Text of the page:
Remember back in July when Anand Lal Shimpi and Brian Klug at AnandTech caught Samsung cheating on benchmark tests by making the CPU on the Galaxy S4 run higher when it detected benchmark apps? That was terrible, right—but they got caught and probably wouldn’t do it again.
Now Ars Technica caught Samsung cheating on Galaxy Note 3 benchmark tests.
We noticed an odd thing while testing the Samsung Galaxy Note 3: it scores really, really well in benchmark tests—puzzlingly well, in fact. A quick comparison of its scores to the similarly specced LG G2 makes it clear that something fishy is going on, because Samsung’s 2.3GHz Snapdragon 800 blows the doors off LG’s 2.3GHz Snapdragon 800. What makes one Snapdragon so different from the other?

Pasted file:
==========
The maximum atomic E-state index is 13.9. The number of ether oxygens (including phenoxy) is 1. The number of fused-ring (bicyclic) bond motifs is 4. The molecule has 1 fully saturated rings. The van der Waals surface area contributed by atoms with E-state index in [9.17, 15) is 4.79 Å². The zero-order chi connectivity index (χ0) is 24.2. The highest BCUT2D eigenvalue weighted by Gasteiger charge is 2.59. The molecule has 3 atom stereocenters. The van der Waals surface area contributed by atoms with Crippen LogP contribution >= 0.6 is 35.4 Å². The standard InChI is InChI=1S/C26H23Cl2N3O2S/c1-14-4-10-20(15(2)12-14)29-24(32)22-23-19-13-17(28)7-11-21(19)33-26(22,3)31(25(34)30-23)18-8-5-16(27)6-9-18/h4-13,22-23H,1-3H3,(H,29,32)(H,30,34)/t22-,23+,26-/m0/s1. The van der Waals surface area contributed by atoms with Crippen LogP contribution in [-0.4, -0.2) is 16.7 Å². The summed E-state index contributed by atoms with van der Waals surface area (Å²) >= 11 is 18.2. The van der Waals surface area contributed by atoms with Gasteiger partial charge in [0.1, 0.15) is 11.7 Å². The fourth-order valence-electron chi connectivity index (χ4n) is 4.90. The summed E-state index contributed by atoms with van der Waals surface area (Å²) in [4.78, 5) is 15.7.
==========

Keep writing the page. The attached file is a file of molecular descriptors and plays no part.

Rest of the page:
After a good bit of sleuthing, we can confidently say that Samsung appears to be artificially boosting the US Note 3’s benchmark scores with a special, high-power CPU mode that kicks in when the device runs a large number of popular benchmarking apps.
So what’s a company like Samsung to do when people continue to catch them cheating? Stop cheating, perhaps?
No, not Samsung. They are going to make their own benchmark tools for testers. Yeah, we’ll definitely believe the tests that come from that app.